In the second quarter of the nineteenth century, the Sindhi painters began to lose their royal patronage. They started to close their workshops in the urban centres and many moved to rural areas to find new patrons. There were already few famous workshops of painters in rural areas: prominent amongst these was the village of Mian Nasir Muhammad Kalhoro/Garhi and Khudabad workshops. Many painters, who lost their jobs and sought employment at these workshops and other areas, continued to paint the same themes in the tombs in Kachho in Dadu and other regions in western Sindh. But soon they realized that they could not earn a good amount in that profession anymore. Senior and accomplished painters left their profession, which was later taken over by their students but the latter could not produce refined mural paintings. The junior and novice painters had little in the way of innovative techniques and continued to paint the same themes which were introduced by their predecessors and their work lacked charm and appeal to the patrons.
Many castes were known by their profession, for instance those who initially prepared colours were called Raung. Later workers from many castes became skilled colour producers, whether they belonged to the Vighia, Daya or Jokhia, Mashori, Ladhodar or other castes. The colours were made from natural sources: vegetables, minerals and ores etc. In hilly regions, sometimes colours were made near the construction sites. One such colour fire pit, locally called ‘Khuri’ is located near the tomb of Ahadi, 3 km southeast of Chhini in Johi taluka. Similarly, Kamangars were originally associated with the art of painting on the walls (Kamangari), who later become master tomb builders in Sindh.
One finds a few specimens of unskilled works in Kachho region in Dadu and Kamber-Shahdadkot districts in the last quarter of the nineteenth century. About 8 km southeast of Drigh Bala is located the tomb of Gahno Khan Gopang. Drigh Bala was also the home of famous painters and masons who were associated with both Garhi/Mian Nasir Muhammad Kalhoro village and Khudabad painting workshops. When Khudabad painting workshop lost its patronage, many painters and masons moved back to their village Drigh Bala but remained associated with the workshop of Mian Nasir Muhammad Kalhoro’s village. Painters and masons of Drigh Bala, who were mainly from the Vighia and Jokhia castes, were accomplished artists who built many mosques and tombs in Kachho and other regions in Sindh. Gahi Khan, son of Jeevan Khan, was a resident of Drigh Bala. Sindhi inscription on a wall of tomb bears the name, date and amount spent on the construction of the tomb of Gahno Khan Gopang. According to the inscription, Gahi Khan walad (son of) Jeevan Khan built the tomb of Gahno Khan in 1891 and Rs. 300 were spent on its construction. Gahi Khan, the mason as well as painter painted the folk romances and other themes in the tomb. He painted the folk romances of Sasui and Punhun, Suhni and Mehar and Laila and Manjun. Deer- and leopard-hunting scenes were also painted in the tomb. Hunters are shown wielding swords and shields. Some are also depicted holding guns. All these are crude representations. These themes were recurrent in the eighteenth and nineteenth centuries but gradually more refined.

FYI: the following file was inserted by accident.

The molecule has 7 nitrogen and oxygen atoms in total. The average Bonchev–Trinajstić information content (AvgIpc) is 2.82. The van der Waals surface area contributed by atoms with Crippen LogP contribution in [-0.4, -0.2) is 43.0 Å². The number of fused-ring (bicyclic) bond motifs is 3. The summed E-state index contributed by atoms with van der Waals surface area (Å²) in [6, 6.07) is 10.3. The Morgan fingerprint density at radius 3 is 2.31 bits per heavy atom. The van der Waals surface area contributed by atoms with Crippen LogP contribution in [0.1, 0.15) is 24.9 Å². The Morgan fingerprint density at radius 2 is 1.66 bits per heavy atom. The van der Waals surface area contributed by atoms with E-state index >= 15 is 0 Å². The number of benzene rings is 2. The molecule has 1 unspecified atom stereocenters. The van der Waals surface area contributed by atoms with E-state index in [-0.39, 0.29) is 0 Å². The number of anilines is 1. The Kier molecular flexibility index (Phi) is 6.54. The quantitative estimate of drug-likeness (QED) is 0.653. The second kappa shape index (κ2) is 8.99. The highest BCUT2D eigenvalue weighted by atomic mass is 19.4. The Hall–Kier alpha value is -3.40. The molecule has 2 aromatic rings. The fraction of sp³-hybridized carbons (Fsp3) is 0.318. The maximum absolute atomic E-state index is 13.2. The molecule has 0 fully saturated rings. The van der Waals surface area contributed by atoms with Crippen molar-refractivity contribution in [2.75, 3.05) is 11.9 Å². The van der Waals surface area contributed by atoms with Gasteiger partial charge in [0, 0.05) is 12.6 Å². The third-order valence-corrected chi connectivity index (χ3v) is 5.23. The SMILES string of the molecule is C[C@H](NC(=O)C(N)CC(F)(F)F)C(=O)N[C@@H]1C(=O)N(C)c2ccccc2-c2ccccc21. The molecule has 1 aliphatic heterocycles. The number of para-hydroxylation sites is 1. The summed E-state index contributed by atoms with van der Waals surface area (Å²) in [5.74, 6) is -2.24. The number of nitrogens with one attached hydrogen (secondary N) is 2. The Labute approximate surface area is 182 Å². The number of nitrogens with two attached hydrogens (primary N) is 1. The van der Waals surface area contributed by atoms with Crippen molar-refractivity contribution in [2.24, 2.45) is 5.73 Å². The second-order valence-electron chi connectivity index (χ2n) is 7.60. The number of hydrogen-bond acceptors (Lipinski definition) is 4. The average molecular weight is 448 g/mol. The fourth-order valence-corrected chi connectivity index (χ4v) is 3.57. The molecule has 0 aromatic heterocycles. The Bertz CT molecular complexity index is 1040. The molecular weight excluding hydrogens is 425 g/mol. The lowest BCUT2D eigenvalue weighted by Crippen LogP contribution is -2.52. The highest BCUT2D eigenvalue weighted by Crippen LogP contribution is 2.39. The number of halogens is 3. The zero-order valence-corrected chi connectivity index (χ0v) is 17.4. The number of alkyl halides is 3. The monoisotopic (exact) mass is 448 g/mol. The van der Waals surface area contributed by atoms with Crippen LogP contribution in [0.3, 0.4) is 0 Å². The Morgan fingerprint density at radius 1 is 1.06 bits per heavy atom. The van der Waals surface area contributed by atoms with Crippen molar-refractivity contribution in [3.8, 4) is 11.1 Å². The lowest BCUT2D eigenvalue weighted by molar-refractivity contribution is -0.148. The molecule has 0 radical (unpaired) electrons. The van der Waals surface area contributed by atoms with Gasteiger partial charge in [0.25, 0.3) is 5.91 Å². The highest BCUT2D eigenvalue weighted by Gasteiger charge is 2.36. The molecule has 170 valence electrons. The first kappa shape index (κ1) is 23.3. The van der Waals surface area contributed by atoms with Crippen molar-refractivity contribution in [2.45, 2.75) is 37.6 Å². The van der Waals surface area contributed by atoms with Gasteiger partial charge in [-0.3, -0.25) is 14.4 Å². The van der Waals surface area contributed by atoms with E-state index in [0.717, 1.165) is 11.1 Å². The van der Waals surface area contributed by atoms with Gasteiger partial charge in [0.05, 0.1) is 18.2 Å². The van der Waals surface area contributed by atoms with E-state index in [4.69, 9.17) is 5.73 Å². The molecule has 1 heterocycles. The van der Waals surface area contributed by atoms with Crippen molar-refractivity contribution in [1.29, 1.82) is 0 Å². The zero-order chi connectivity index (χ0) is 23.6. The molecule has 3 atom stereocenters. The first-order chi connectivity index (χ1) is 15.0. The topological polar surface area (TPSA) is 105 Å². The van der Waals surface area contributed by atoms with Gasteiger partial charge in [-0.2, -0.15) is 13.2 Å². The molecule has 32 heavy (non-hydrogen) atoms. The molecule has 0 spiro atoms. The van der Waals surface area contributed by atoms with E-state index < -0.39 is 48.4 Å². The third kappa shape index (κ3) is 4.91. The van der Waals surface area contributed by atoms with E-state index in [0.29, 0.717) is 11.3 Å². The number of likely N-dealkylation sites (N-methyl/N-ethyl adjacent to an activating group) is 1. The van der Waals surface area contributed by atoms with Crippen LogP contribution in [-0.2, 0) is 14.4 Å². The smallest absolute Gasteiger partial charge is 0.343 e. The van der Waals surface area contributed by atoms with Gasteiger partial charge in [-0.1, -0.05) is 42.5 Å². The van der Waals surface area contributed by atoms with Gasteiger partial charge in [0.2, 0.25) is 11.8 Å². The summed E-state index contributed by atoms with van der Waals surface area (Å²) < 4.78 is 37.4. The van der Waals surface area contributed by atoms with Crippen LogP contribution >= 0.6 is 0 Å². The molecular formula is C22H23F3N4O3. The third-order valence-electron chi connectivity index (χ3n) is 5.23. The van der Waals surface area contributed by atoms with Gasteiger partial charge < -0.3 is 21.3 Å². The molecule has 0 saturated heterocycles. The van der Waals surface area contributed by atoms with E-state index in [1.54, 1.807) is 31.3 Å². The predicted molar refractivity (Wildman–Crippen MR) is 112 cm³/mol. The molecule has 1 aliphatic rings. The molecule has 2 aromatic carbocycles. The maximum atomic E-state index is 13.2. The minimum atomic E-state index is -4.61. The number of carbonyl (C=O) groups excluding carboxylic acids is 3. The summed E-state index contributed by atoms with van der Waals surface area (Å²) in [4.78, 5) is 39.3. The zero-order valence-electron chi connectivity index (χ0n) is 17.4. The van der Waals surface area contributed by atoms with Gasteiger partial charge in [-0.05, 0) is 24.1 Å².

Similar simple representations can also be seen in a tomb at Shaheedan jo Muqam in Shahdan village. This village is located about 40 km northwest of Johi town. There are two tombs in the cemetery of martyrs in Shadan village. Both are adorned with paintings. One of the tombs is adorned with figural paintings. It includes the romantic tales of Sasui and Punhun, Suhni and Mehar and Sayf-al- Muluk wa Badi-al-Jamal. Depictions of camels are also found in this tomb. This tomb was probably built in the first quarter of the twentieth century.